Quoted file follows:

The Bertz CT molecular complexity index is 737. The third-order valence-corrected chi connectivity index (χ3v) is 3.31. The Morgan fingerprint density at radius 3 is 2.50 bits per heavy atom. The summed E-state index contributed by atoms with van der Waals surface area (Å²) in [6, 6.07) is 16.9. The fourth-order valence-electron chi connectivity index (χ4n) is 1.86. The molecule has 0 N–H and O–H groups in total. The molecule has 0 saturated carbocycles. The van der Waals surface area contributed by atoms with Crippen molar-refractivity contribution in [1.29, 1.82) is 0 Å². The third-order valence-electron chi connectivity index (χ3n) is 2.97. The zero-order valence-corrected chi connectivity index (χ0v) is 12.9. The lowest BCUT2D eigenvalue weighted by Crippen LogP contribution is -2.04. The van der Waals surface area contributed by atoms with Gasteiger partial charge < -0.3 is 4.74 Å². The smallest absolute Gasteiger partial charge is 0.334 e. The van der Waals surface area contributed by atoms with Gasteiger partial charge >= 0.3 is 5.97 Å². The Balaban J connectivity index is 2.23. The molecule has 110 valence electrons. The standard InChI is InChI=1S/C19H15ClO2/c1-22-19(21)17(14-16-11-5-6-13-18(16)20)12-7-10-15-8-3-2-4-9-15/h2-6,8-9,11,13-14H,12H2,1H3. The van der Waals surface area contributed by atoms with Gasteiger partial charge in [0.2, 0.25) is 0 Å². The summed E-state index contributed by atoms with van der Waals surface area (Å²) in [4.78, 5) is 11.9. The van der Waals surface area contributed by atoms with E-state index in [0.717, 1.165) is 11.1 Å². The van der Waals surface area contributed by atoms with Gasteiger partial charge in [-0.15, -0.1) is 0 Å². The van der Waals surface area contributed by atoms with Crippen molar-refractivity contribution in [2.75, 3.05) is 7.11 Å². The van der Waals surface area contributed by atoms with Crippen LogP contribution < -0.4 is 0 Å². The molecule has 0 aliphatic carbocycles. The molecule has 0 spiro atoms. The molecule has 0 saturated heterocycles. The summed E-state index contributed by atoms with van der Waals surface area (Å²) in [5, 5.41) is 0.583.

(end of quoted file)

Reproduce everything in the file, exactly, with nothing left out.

The Bertz CT molecular complexity index is 737. The third-order valence-corrected chi connectivity index (χ3v) is 3.31. The Morgan fingerprint density at radius 3 is 2.50 bits per heavy atom. The summed E-state index contributed by atoms with van der Waals surface area (Å²) in [6, 6.07) is 16.9. The fourth-order valence-electron chi connectivity index (χ4n) is 1.86. The molecule has 0 N–H and O–H groups in total. The molecule has 0 saturated carbocycles. The van der Waals surface area contributed by atoms with Crippen molar-refractivity contribution in [1.29, 1.82) is 0 Å². The third-order valence-electron chi connectivity index (χ3n) is 2.97. The zero-order valence-corrected chi connectivity index (χ0v) is 12.9. The lowest BCUT2D eigenvalue weighted by Crippen LogP contribution is -2.04. The van der Waals surface area contributed by atoms with Gasteiger partial charge < -0.3 is 4.74 Å². The smallest absolute Gasteiger partial charge is 0.334 e. The van der Waals surface area contributed by atoms with Gasteiger partial charge >= 0.3 is 5.97 Å². The Balaban J connectivity index is 2.23. The molecule has 110 valence electrons. The standard InChI is InChI=1S/C19H15ClO2/c1-22-19(21)17(14-16-11-5-6-13-18(16)20)12-7-10-15-8-3-2-4-9-15/h2-6,8-9,11,13-14H,12H2,1H3. The van der Waals surface area contributed by atoms with Gasteiger partial charge in [0.2, 0.25) is 0 Å². The summed E-state index contributed by atoms with van der Waals surface area (Å²) in [4.78, 5) is 11.9. The van der Waals surface area contributed by atoms with E-state index in [0.717, 1.165) is 11.1 Å². The van der Waals surface area contributed by atoms with Gasteiger partial charge in [-0.15, -0.1) is 0 Å². The van der Waals surface area contributed by atoms with Crippen molar-refractivity contribution in [2.75, 3.05) is 7.11 Å². The van der Waals surface area contributed by atoms with Crippen LogP contribution < -0.4 is 0 Å². The molecule has 0 aliphatic carbocycles. The molecule has 0 spiro atoms. The molecule has 0 saturated heterocycles. The summed E-state index contributed by atoms with van der Waals surface area (Å²) in [5, 5.41) is 0.583.